Despite the headline-grabbing nature of a robot-operated hotel, subtler, embedded technology is likely to have more significant day-to-day impact, certainly within the office workplace, where businesses are employing a number of smart solutions in areas such as communication and data management. In the future, the office is bound to undergo even more change, as new technology arrives and current innovations improve. New methods of operating a multitude of office functions encompass not only the maintenance of the building but also the way in which its occupants can work most effectively. For example, as much as email and the internet have revolutionised the workplace over the years, emerging smart office tech will have a big part to play, with a focus on efficiency, interconnectivity, productivity and sustainability. Real-time collaboration is becoming key – not just using platforms like Office 365, which enable files to be shared effectively, but through systems that allow multiple people to work on the same projects at the same time, particularly when used in conjunction with virtual reality and augmented reality, both of which are tools that are becoming widely utilised by designers and manufacturers across numerous sectors.
Cloud computing has made a big difference to our thinking about the office of the tomorrow too. Not only does it remove the need for bulky servers and data storage facilities on-site, but it feeds and facilitates the growing trend towards mobile working, ensuring continuity of access and functionality whether a worker is located in the office or out on the road.
3D printing is emerging as having potential way beyond its initial position as the preserve of only the most tech-savvy of industries. It is reaching out from the automotive and aerospace sectors to enable easier prototyping and experimentation in all areas of production, with the potential to encourage innovation and speed up new product development.
And, undeniably, sustainability is working its way up the agenda, and innovative energysaving solutions in the workplace are becoming important for brands both financially and ethically. Office buildings are increasingly integrating renewable energy solutions such as solar and wind to meet their high energy needs, with smart systems able to monitor usage and apply the most effective solutions in improving efficiency.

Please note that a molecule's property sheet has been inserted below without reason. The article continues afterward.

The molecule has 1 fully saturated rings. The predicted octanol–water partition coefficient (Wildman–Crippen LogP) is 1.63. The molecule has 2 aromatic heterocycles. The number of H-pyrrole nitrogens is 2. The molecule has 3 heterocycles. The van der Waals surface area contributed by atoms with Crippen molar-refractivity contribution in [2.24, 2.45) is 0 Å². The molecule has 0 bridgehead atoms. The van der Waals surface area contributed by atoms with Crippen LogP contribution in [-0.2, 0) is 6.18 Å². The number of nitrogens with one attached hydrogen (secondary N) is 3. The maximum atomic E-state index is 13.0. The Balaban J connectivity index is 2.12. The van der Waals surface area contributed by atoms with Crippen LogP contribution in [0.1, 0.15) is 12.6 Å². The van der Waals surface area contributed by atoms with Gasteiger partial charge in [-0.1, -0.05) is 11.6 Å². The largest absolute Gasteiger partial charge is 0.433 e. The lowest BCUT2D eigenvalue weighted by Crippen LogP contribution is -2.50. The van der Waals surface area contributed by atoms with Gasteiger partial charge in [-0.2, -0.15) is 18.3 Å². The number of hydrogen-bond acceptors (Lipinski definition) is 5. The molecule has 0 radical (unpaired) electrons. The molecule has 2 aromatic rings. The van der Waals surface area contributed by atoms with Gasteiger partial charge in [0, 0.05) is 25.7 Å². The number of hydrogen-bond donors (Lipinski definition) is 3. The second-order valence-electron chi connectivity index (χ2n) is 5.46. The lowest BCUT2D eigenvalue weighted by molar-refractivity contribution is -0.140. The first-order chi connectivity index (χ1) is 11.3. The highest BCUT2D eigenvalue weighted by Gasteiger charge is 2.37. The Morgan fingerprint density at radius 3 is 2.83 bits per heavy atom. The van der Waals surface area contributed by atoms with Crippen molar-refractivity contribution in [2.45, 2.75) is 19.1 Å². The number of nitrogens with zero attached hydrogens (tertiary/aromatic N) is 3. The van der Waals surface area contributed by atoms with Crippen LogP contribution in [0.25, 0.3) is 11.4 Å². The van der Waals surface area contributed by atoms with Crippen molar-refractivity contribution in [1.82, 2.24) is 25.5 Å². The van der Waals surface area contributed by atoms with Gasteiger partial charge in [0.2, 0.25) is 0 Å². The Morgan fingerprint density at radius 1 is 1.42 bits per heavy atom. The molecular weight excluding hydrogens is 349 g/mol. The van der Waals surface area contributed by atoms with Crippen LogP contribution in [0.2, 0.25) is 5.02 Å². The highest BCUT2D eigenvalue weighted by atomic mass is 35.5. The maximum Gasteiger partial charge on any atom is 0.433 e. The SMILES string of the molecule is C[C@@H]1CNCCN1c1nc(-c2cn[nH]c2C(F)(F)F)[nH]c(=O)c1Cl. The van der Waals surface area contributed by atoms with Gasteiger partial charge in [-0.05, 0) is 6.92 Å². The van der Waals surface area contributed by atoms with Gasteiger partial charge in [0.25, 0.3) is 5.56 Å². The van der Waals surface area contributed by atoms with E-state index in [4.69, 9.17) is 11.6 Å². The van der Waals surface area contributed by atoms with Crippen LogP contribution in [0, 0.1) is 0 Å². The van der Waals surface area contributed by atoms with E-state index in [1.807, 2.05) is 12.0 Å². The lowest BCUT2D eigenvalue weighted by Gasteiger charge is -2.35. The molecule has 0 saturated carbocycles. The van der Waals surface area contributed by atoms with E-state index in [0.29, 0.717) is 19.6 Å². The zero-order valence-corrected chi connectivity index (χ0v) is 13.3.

For some time now, 3D printing has been regarded as the manufacturing technology of the future, and components made with it have become key for premium manufacturers in the automotive and aircraft industries, for example. Now, bathroom brand GROHE is offering its Atrio Icon 3D and Allure Brilliant Icon 3D designs that have been produced by printing metal, using a powder bed laser melting process. Each component for the tap consists of approximately 4,700 layers that are each 0.06mm thick, providing it with forging strength. After printing, the component is mechanically treated on a CNC milling machine, followed by a manual grinding and fine brushing procedure as the last step of the finish. Each product is available in a brushed raw steel finish and the collection is limited to a few pieces per year
Sonia Pash, founder of Temza interior design and build, believes lighting design is another sector seeing continued technological progress year after year. She points out that the innovations are particularly research-driven, as the more we know about the human body, the more we can cater to it with design. ‘This is especially important in the workplace, where achieving maximal productivity and wellbeing directly affects the company financially,’ she explains, adding that smart lighting is increasingly a priority for residential clients too.
Pash adds that perhaps the most relevant idea is ‘human-centric lighting’, which has been around from the beginning of the 2010s, but for which manufacturers are developing more and more new products every year: ‘The main idea is to follow the body’s natural rhythm between warmer and cooler colour temperatures throughout the day to optimise one’s alertness and productivity. Philips’s “hue” bulbs are, for example, available in Wi-Fi-controlled, colour temperature-changing (between warm to cool white) or even wholly colour-changing options and start from £15 a bulb. Other brands, such as Hive, are also offering similar products, which help to keep the pricing competitive.’
Pash continues: ‘Apart from general lighting, it’s the humble bedside light that has seen a major technologic revamp last year, going from a something to read by in the small hours to a finely tuned machine for helping the sleep cycle and easing the wake-up routine for its users. Lumie and also Philips and Beurer are out with their UFO-looking versions. Next on the list is perhaps to take the aesthetic questions of this item and create something that fits more traditional-style interiors as well.’